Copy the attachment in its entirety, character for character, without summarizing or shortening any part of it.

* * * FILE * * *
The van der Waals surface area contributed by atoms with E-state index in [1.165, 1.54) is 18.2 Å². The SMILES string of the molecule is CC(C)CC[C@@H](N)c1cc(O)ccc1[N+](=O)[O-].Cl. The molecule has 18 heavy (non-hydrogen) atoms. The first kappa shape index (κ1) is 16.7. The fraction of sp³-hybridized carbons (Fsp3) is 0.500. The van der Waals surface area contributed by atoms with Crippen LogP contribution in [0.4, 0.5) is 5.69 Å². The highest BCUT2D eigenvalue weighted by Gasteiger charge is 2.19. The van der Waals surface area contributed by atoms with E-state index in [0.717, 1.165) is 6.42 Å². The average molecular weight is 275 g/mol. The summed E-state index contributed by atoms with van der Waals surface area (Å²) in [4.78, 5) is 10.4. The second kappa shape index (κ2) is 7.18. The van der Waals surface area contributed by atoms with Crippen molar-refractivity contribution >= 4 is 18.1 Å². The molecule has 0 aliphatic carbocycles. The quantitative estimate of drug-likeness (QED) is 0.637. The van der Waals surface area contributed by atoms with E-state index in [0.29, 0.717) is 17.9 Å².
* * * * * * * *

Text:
The van der Waals surface area contributed by atoms with E-state index in [1.165, 1.54) is 18.2 Å². The SMILES string of the molecule is CC(C)CC[C@@H](N)c1cc(O)ccc1[N+](=O)[O-].Cl. The molecule has 18 heavy (non-hydrogen) atoms. The first kappa shape index (κ1) is 16.7. The fraction of sp³-hybridized carbons (Fsp3) is 0.500. The van der Waals surface area contributed by atoms with Crippen LogP contribution in [0.4, 0.5) is 5.69 Å². The highest BCUT2D eigenvalue weighted by Gasteiger charge is 2.19. The van der Waals surface area contributed by atoms with E-state index in [0.717, 1.165) is 6.42 Å². The average molecular weight is 275 g/mol. The summed E-state index contributed by atoms with van der Waals surface area (Å²) in [4.78, 5) is 10.4. The second kappa shape index (κ2) is 7.18. The van der Waals surface area contributed by atoms with Crippen molar-refractivity contribution >= 4 is 18.1 Å². The molecule has 0 aliphatic carbocycles. The quantitative estimate of drug-likeness (QED) is 0.637. The van der Waals surface area contributed by atoms with E-state index in [0.29, 0.717) is 17.9 Å².